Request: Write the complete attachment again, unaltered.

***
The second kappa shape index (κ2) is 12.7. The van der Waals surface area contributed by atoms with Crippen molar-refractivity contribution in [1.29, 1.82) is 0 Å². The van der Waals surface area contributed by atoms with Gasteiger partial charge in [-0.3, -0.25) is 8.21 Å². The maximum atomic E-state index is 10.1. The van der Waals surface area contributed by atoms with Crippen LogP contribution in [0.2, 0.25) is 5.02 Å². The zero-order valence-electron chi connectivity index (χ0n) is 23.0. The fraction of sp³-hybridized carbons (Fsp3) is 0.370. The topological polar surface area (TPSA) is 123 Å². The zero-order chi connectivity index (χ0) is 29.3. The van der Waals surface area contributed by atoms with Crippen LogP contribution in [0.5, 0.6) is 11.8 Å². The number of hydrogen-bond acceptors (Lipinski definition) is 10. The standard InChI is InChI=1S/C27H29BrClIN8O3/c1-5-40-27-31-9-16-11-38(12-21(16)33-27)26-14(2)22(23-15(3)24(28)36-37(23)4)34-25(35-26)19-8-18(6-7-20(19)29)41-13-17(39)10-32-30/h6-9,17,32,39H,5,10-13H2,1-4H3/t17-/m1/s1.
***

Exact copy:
The second kappa shape index (κ2) is 12.7. The van der Waals surface area contributed by atoms with Crippen molar-refractivity contribution in [1.29, 1.82) is 0 Å². The van der Waals surface area contributed by atoms with Gasteiger partial charge in [-0.3, -0.25) is 8.21 Å². The maximum atomic E-state index is 10.1. The van der Waals surface area contributed by atoms with Crippen LogP contribution in [0.2, 0.25) is 5.02 Å². The zero-order valence-electron chi connectivity index (χ0n) is 23.0. The fraction of sp³-hybridized carbons (Fsp3) is 0.370. The topological polar surface area (TPSA) is 123 Å². The zero-order chi connectivity index (χ0) is 29.3. The van der Waals surface area contributed by atoms with Crippen LogP contribution in [0.5, 0.6) is 11.8 Å². The number of hydrogen-bond acceptors (Lipinski definition) is 10. The standard InChI is InChI=1S/C27H29BrClIN8O3/c1-5-40-27-31-9-16-11-38(12-21(16)33-27)26-14(2)22(23-15(3)24(28)36-37(23)4)34-25(35-26)19-8-18(6-7-20(19)29)41-13-17(39)10-32-30/h6-9,17,32,39H,5,10-13H2,1-4H3/t17-/m1/s1.